Greenhouse Canada

Ohio Short Course poised for major expansion

July 17, 2013  By Dave Harrison

July 17, 2013, Columbus, OH — Next year’s Ohio Short Course will be 50,000 square feet larger.

July 17, 2013, Columbus, OH — Next year’s Ohio Short Course will be 50,000 square feet larger.

The expanded space will host companies that sell products and services to garden retailers.


“For years, OFA Short Course has been a preferred destination for independent garden retailers, florists, growers and installers,” said Sherry Johnson, OFA’s trade show manager.

“Our seven-acre trade show sells out every year, and it already includes numerous companies that provide products and services to retailers. There is great demand for us to offer more exhibitors and activities for retailers and others.”

Michael Geary, OFA’s and ANLA’s chief executive said that when ANLA and OFA combine, our new organization will become the world’s largest trade association of independent garden retailers. The premier event needs to reflect the make-up of our membership and the industry, and offer one-stop buying and selling for goods and services.”


The OFA Short Course currently includes exhibitors that provide hard goods, plants, and business services for growers, retailers, and installers, and comprehensive education on business management, marketing, and greenhouse and nursery production.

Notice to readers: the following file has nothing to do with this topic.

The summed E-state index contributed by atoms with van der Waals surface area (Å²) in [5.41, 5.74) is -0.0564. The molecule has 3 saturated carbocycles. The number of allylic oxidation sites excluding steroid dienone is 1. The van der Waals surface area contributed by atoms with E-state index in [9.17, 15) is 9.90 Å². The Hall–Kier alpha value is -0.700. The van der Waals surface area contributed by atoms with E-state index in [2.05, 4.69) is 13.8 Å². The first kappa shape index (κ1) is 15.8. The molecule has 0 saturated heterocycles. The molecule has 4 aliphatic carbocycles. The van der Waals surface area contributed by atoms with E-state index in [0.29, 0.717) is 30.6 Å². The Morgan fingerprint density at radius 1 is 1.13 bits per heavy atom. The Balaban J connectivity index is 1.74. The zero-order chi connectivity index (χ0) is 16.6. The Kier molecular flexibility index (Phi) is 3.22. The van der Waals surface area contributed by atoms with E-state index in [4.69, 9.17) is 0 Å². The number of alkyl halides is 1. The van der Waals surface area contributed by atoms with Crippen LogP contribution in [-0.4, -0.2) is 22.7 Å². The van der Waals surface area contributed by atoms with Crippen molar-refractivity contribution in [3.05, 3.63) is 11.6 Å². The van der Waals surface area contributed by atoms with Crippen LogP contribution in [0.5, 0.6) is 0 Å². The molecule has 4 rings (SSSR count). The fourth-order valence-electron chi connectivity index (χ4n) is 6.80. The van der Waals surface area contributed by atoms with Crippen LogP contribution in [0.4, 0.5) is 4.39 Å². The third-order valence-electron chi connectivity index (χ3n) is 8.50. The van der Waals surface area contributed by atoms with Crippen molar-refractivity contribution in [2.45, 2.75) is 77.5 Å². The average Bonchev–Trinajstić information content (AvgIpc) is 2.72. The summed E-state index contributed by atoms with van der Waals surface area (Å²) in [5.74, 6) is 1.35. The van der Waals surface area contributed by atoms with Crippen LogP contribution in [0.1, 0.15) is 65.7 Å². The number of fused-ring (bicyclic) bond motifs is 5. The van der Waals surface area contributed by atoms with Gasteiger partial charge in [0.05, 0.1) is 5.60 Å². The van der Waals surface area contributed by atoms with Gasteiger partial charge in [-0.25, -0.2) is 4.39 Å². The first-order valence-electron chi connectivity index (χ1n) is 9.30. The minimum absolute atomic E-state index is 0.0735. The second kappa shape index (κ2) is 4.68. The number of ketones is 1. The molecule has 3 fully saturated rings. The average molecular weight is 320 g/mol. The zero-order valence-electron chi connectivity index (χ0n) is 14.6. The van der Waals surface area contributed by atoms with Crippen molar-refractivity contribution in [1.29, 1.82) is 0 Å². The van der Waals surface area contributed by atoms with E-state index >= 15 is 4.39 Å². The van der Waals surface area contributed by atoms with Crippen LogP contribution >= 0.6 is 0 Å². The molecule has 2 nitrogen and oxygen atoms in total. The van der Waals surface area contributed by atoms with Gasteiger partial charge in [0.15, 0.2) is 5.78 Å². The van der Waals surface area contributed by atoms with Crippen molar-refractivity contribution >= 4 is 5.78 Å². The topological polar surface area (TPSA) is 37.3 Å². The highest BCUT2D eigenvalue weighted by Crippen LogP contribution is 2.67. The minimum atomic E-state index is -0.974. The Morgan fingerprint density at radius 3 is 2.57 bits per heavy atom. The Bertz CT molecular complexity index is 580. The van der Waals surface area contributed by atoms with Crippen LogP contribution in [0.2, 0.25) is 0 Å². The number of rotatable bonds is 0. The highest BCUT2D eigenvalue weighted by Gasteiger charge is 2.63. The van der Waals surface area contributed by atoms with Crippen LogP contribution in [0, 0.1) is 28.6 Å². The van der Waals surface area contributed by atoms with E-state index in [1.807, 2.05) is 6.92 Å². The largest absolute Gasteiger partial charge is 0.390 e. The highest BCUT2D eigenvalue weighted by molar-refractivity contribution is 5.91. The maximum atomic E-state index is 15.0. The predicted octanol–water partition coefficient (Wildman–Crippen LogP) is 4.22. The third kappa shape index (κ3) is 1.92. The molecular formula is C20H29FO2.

“The reality is that for most retailers, plants can make up as much as 80 per cent of annual sales,” said Geary.

“At Short Course, attendees can see new varieties and other plants that consumers want to buy. But it’s not plants alone that retailers sell, so we also offer a wide assortment of hard goods and services to round out their inventory.”


Improving business management skills and networking with peers is also important, according to Kate Terrell of Wallace’s Garden Centre in Bettendorf, Iowa.

“It’s important that retailers and growers – the entire industry supply chain, in fact – be together under one roof. We can learn from each other and do business. Why segregate ourselves into separate events?”

Print this page


Stories continue below